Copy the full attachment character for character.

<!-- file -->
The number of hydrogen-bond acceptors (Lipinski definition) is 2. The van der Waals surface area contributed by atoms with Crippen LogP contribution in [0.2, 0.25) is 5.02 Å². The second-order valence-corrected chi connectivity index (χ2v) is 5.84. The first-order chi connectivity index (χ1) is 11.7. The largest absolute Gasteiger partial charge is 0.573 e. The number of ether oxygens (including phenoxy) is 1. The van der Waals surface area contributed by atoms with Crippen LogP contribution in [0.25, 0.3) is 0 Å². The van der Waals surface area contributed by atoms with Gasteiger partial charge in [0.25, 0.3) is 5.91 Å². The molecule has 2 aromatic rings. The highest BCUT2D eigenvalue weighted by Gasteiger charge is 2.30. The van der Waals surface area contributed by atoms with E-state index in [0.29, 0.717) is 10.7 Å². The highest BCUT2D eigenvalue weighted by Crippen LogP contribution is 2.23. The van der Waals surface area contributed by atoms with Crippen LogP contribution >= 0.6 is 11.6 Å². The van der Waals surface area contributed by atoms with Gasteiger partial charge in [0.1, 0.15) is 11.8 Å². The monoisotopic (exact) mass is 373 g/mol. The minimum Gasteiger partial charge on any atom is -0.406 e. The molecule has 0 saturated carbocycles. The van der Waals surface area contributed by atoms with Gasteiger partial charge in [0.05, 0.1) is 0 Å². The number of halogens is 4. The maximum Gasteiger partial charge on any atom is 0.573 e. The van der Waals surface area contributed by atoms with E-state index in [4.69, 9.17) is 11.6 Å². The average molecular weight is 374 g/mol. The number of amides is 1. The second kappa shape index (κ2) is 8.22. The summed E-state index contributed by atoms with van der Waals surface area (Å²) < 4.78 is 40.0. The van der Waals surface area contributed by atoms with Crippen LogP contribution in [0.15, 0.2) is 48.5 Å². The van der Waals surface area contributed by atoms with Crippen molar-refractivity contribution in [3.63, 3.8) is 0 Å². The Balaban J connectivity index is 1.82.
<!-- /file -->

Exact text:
The number of hydrogen-bond acceptors (Lipinski definition) is 2. The van der Waals surface area contributed by atoms with Crippen LogP contribution in [0.2, 0.25) is 5.02 Å². The second-order valence-corrected chi connectivity index (χ2v) is 5.84. The first-order chi connectivity index (χ1) is 11.7. The largest absolute Gasteiger partial charge is 0.573 e. The number of ether oxygens (including phenoxy) is 1. The van der Waals surface area contributed by atoms with Crippen LogP contribution in [0.25, 0.3) is 0 Å². The van der Waals surface area contributed by atoms with Gasteiger partial charge in [0.25, 0.3) is 5.91 Å². The molecule has 2 aromatic rings. The highest BCUT2D eigenvalue weighted by Gasteiger charge is 2.30. The van der Waals surface area contributed by atoms with E-state index in [0.29, 0.717) is 10.7 Å². The highest BCUT2D eigenvalue weighted by Crippen LogP contribution is 2.23. The van der Waals surface area contributed by atoms with Crippen LogP contribution >= 0.6 is 11.6 Å². The van der Waals surface area contributed by atoms with Gasteiger partial charge in [0.1, 0.15) is 11.8 Å². The monoisotopic (exact) mass is 373 g/mol. The minimum Gasteiger partial charge on any atom is -0.406 e. The molecule has 0 saturated carbocycles. The van der Waals surface area contributed by atoms with Gasteiger partial charge in [0.05, 0.1) is 0 Å². The number of halogens is 4. The maximum Gasteiger partial charge on any atom is 0.573 e. The van der Waals surface area contributed by atoms with E-state index in [4.69, 9.17) is 11.6 Å². The average molecular weight is 374 g/mol. The number of amides is 1. The second kappa shape index (κ2) is 8.22. The summed E-state index contributed by atoms with van der Waals surface area (Å²) < 4.78 is 40.0. The van der Waals surface area contributed by atoms with Crippen LogP contribution in [0.15, 0.2) is 48.5 Å². The van der Waals surface area contributed by atoms with Crippen molar-refractivity contribution in [3.63, 3.8) is 0 Å². The Balaban J connectivity index is 1.82.